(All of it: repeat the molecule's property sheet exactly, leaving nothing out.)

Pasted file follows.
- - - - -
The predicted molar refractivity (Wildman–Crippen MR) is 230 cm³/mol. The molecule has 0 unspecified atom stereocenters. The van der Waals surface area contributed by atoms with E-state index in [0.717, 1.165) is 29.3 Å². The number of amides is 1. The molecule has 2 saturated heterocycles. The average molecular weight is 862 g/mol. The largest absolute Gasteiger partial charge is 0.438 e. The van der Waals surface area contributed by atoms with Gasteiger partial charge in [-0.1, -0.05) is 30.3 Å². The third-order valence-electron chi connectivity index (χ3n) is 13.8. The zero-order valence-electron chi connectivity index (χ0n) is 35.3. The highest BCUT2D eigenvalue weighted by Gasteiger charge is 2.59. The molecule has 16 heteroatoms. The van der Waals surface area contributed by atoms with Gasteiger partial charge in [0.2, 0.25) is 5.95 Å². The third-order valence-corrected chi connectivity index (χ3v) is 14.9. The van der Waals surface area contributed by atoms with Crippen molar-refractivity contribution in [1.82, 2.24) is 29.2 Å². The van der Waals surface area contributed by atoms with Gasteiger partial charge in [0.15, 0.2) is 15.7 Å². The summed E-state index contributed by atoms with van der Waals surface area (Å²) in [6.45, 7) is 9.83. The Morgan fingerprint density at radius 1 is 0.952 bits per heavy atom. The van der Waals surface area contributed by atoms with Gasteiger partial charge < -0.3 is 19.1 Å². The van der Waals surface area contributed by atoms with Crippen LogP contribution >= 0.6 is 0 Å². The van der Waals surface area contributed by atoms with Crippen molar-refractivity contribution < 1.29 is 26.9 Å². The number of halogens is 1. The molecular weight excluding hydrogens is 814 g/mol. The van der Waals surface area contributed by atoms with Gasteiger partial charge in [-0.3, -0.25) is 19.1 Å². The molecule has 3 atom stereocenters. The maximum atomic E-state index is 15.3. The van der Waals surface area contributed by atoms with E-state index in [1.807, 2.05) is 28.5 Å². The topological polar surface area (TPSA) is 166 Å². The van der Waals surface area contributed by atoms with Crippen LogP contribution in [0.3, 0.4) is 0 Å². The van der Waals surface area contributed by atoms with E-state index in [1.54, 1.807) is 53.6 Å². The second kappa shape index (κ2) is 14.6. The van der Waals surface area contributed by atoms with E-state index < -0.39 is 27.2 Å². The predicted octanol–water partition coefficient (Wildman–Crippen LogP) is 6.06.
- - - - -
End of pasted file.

The predicted molar refractivity (Wildman–Crippen MR) is 230 cm³/mol. The molecule has 0 unspecified atom stereocenters. The van der Waals surface area contributed by atoms with E-state index in [0.717, 1.165) is 29.3 Å². The number of amides is 1. The molecule has 2 saturated heterocycles. The average molecular weight is 862 g/mol. The largest absolute Gasteiger partial charge is 0.438 e. The van der Waals surface area contributed by atoms with Gasteiger partial charge in [-0.1, -0.05) is 30.3 Å². The third-order valence-electron chi connectivity index (χ3n) is 13.8. The zero-order valence-electron chi connectivity index (χ0n) is 35.3. The highest BCUT2D eigenvalue weighted by Gasteiger charge is 2.59. The molecule has 16 heteroatoms. The van der Waals surface area contributed by atoms with Gasteiger partial charge in [0.2, 0.25) is 5.95 Å². The third-order valence-corrected chi connectivity index (χ3v) is 14.9. The van der Waals surface area contributed by atoms with Crippen molar-refractivity contribution in [1.82, 2.24) is 29.2 Å². The van der Waals surface area contributed by atoms with Gasteiger partial charge in [0.15, 0.2) is 15.7 Å². The summed E-state index contributed by atoms with van der Waals surface area (Å²) in [6.45, 7) is 9.83. The Morgan fingerprint density at radius 1 is 0.952 bits per heavy atom. The van der Waals surface area contributed by atoms with Gasteiger partial charge < -0.3 is 19.1 Å². The van der Waals surface area contributed by atoms with Crippen LogP contribution >= 0.6 is 0 Å². The van der Waals surface area contributed by atoms with Crippen molar-refractivity contribution < 1.29 is 26.9 Å². The number of halogens is 1. The molecular weight excluding hydrogens is 814 g/mol. The van der Waals surface area contributed by atoms with Gasteiger partial charge in [-0.3, -0.25) is 19.1 Å². The molecule has 3 atom stereocenters. The maximum atomic E-state index is 15.3. The van der Waals surface area contributed by atoms with E-state index in [1.807, 2.05) is 28.5 Å². The topological polar surface area (TPSA) is 166 Å². The van der Waals surface area contributed by atoms with Crippen LogP contribution in [0.3, 0.4) is 0 Å². The van der Waals surface area contributed by atoms with E-state index in [1.54, 1.807) is 53.6 Å². The second kappa shape index (κ2) is 14.6. The van der Waals surface area contributed by atoms with E-state index < -0.39 is 27.2 Å². The predicted octanol–water partition coefficient (Wildman–Crippen LogP) is 6.06.